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It seems that interval arithmetic can be used to quantify floating point truncation error in computational calculations. Does anyone know if it is possible to use interval arithmetic in a finite difference scheme, to automatically quantify the error of the scheme?

For example, using interval arithmetic, given some complicated f(x), and given a finite precision interval which contains the infinite precision value of x, I can get an exact representation (in finite precision) of an interval which contains f(x). This will allow me to know the impact of the truncation/rounding errors that have occurred during the calculation.

Now, if f(N,x) is an N-point approximation to f(x), can I somehow use interval arithmetic to determine a good interval [f1, f2] which will contain f(x) when computed using the approximation f(N,x)?

In particular, I'm wondering if I can get an error bound of f(x) when it is the solution to a PDE which is solved using a finite difference scheme.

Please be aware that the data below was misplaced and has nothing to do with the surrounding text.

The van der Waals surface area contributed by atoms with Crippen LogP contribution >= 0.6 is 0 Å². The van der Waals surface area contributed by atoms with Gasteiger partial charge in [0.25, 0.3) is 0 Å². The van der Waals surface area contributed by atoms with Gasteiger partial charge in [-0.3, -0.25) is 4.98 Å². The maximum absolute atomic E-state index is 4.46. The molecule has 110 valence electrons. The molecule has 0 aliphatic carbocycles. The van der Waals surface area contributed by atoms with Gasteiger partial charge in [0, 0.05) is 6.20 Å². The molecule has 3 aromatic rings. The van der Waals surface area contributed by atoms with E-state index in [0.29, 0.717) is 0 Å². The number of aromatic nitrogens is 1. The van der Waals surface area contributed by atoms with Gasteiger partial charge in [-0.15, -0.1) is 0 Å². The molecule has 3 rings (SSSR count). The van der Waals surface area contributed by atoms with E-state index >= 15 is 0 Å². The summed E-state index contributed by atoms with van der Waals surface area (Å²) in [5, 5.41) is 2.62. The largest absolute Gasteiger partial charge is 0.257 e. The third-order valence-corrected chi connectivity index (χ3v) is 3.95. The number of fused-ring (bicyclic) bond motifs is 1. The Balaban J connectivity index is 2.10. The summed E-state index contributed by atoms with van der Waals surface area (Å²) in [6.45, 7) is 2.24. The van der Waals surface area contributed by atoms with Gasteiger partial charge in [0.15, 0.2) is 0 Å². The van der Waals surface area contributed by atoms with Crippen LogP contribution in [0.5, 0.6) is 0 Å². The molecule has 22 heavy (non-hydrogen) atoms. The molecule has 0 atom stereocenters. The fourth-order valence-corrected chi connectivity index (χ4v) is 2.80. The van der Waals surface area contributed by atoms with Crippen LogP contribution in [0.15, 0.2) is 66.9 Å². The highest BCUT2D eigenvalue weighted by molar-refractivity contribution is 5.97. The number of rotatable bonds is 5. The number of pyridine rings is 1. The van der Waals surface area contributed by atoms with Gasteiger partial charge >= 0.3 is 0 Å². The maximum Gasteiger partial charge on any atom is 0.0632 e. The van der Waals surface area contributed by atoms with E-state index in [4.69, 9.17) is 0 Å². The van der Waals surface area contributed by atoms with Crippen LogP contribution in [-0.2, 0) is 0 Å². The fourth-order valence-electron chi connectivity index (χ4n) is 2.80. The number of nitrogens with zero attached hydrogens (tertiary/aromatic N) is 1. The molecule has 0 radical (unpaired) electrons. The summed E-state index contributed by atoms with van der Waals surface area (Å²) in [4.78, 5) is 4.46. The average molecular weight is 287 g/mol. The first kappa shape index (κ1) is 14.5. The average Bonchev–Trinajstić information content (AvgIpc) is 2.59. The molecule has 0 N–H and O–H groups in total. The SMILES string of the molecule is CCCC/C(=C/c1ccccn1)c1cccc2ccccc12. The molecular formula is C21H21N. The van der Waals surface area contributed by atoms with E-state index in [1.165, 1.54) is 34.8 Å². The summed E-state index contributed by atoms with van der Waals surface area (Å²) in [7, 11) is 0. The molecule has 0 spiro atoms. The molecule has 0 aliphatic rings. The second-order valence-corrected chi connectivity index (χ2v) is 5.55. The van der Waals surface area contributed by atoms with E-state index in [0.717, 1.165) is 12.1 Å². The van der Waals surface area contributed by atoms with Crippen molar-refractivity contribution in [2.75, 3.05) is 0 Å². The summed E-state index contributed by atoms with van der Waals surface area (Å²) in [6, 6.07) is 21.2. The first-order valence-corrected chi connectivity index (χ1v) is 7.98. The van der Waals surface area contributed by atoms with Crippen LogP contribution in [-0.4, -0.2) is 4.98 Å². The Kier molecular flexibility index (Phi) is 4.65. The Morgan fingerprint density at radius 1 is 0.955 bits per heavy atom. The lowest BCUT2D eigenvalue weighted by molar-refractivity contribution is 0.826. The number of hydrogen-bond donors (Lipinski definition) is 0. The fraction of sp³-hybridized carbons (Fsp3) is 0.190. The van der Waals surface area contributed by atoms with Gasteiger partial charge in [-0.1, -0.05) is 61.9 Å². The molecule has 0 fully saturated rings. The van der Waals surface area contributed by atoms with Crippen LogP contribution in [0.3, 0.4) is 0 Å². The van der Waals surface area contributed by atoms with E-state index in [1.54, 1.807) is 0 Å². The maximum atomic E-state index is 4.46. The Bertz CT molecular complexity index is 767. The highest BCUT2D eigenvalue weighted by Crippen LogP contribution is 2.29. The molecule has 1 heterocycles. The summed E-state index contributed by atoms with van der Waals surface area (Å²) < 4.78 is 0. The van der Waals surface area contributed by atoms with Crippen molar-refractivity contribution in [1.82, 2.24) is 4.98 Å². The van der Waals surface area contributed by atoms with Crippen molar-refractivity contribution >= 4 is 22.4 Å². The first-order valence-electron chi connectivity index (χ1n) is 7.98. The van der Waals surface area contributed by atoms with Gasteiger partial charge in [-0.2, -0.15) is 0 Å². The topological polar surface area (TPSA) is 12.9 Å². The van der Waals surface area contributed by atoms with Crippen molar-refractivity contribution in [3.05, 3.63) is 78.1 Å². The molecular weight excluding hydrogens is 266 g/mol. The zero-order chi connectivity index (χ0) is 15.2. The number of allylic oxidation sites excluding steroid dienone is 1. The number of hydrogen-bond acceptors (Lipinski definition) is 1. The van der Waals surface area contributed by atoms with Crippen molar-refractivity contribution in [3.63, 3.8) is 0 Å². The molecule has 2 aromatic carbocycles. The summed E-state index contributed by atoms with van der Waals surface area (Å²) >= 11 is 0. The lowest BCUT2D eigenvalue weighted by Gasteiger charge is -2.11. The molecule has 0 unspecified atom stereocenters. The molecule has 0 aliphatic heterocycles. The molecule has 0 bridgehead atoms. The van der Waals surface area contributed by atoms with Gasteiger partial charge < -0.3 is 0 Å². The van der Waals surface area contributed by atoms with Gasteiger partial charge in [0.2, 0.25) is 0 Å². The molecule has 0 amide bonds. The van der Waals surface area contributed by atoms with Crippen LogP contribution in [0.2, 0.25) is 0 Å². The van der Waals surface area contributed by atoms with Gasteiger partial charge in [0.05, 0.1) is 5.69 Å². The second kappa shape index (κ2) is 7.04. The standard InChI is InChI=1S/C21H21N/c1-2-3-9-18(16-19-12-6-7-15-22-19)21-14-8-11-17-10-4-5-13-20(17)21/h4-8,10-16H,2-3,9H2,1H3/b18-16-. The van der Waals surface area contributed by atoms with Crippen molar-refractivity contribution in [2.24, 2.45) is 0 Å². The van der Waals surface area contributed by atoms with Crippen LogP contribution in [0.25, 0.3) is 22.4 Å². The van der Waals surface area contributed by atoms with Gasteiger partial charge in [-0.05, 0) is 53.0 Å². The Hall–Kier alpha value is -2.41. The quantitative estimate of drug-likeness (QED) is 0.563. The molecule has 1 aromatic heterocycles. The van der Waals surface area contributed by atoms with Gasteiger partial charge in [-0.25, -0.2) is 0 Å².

While I have seen this alluded to, I have not seen a good description or reference.

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Indeed, interval analysis not only accounts for rounding errors by turning all numbers into intervals but also brings into numerical analysis a number of interval-based methods based on calculating function enclosures. For example, the last chapter of [1] describes "various procedures for enclosing the solution to an ordinary differential equation (ODE)" by enclosing the integration of the known RHS function in the ODE.

A different problem is to approximate an unknown function given its values at N points. If the function is at least known to be in a certain smoothness class, the approximation method could provide the error (absolute difference) bounds.

[1] Tucker Warwick, "Validated Numerics: A Short Introduction to Rigorous Computations", 2011

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  • $\begingroup$ The Warwick book is an excellent reference..thank you! $\endgroup$ – David H Mar 24 '14 at 16:58

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